Alexander McQueen Graffiti Tote

Alexander McQueen Graffiti Tote


Out of stock

Black printed jacquard Tote Bag detailed with a McQueen graffiti print. This bag can be worn over the shoulder or hand-held using the top handles.

Out of stock

SKU: STK8852-GCS Categories: ,


Alexander McQueen Graffiti Tote


  • One interior compartment
  • One interior slip pocket with magnetic closure


  • Cotton Canvas & Leather Trims


  • Black


  • N/A


  • N/A


  • Excellent


  • 34 x 39 x 12.5 cm
  • Drop 24 cm



All weights/measurements/colours/clarities in the above descriptions are approximations only.
All designer goods are professionally cleaned and refurbished.
All items are supplied with generic boxes and packaging when the originals are not available.


Black printed jacquard Tote Bag detailed with a McQueen graffiti print. This bag can be worn over the shoulder or hand-held using the top handles.

About Alexander Mcqueen*

Lee Alexander McQueen CBE (17 March 1969 – 11 February 2010) was a British fashion designer and couturier. He founded his own Alexander McQueen label in 1992, and was chief designer at Givenchy from 1996 to 2001. His achievements in fashion earned him four British Designer of the Year awards (1996, 1997, 2001 and 2003), as well as the CFDA’s International Designer of the Year award in 2003. McQueen died from suicide in 2010 at the age of 40, at his home in Mayfair, London, shortly after the death of his mother.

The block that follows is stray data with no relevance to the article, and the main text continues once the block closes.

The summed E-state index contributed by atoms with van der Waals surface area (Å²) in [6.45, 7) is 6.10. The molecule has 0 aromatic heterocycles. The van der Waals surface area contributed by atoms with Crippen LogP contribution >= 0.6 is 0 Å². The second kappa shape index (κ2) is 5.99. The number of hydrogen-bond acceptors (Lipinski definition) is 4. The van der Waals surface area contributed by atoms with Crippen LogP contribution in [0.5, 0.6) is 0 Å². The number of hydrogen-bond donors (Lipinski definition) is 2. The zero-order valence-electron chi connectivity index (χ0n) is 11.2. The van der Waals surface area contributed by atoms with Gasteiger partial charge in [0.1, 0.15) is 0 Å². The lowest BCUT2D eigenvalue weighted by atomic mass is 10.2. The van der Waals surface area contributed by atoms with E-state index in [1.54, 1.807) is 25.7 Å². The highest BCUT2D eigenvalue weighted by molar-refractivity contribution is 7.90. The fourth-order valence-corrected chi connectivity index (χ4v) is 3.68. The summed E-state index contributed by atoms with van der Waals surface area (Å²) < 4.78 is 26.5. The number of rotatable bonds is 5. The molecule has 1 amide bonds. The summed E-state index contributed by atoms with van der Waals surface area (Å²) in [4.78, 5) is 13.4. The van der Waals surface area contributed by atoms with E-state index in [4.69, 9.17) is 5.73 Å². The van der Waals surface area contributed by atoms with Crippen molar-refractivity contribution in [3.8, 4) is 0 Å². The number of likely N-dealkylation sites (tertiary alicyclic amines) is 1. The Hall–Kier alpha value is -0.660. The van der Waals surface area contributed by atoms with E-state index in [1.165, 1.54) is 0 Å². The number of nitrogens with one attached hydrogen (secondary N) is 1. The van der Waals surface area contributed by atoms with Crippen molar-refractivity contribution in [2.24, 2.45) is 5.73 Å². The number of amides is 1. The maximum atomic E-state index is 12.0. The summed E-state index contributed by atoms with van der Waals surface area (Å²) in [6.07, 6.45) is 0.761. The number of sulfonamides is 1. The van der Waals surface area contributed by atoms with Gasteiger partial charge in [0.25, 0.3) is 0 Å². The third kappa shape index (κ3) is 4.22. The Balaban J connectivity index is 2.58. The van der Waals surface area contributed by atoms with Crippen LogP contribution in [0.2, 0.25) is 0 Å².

McQueen had a background in tailoring before he studied fashion and embarked on a career as a designer. His MA graduation collection caught the attention of fashion editor Isabella Blow, who became his patron. McQueen’s early designs, particularly the radically low-cut “bumster” trousers, gained him recognition as an enfant terrible in British fashion. In 2000, McQueen sold 51% of his company to the Gucci Group, which established boutiques for his label worldwide and expanded its product range. Following his death, long-time collaborator Sarah Burton took over as creative director of his label.

As a designer, McQueen was known for sharp tailoringhistoricism, and imaginative designs that often verged into the controversial. He explored themes such as romanticism, sexuality, and death, and many collections had autobiographical elements. Among his best-known individual designs are the bumsters, the skull scarf, and the armadillo shoes. McQueen’s catwalk shows were noted for their drama and theatricality, and they often ended with elements of performance art, such as a model being spray painted by robots (No. 13, Spring/Summer 1999), or a life-size illusion of Kate Moss (The Widows of Culloden, Autumn/Winter 2006).

McQueen’s legacy in fashion and culture is extensive. His designs were showcased in two retrospective exhibitions: Alexander McQueen: Savage Beauty (2011 and 2015) and Lee Alexander McQueen: Mind, Mythos, Muse (2022). He remains the subject of journalistic and academic analysis, including the book Gods and Kings (2015) by fashion journalist Dana Thomas and the documentary film McQueen (2018).

*Source Wikipedia Alexander McQueen

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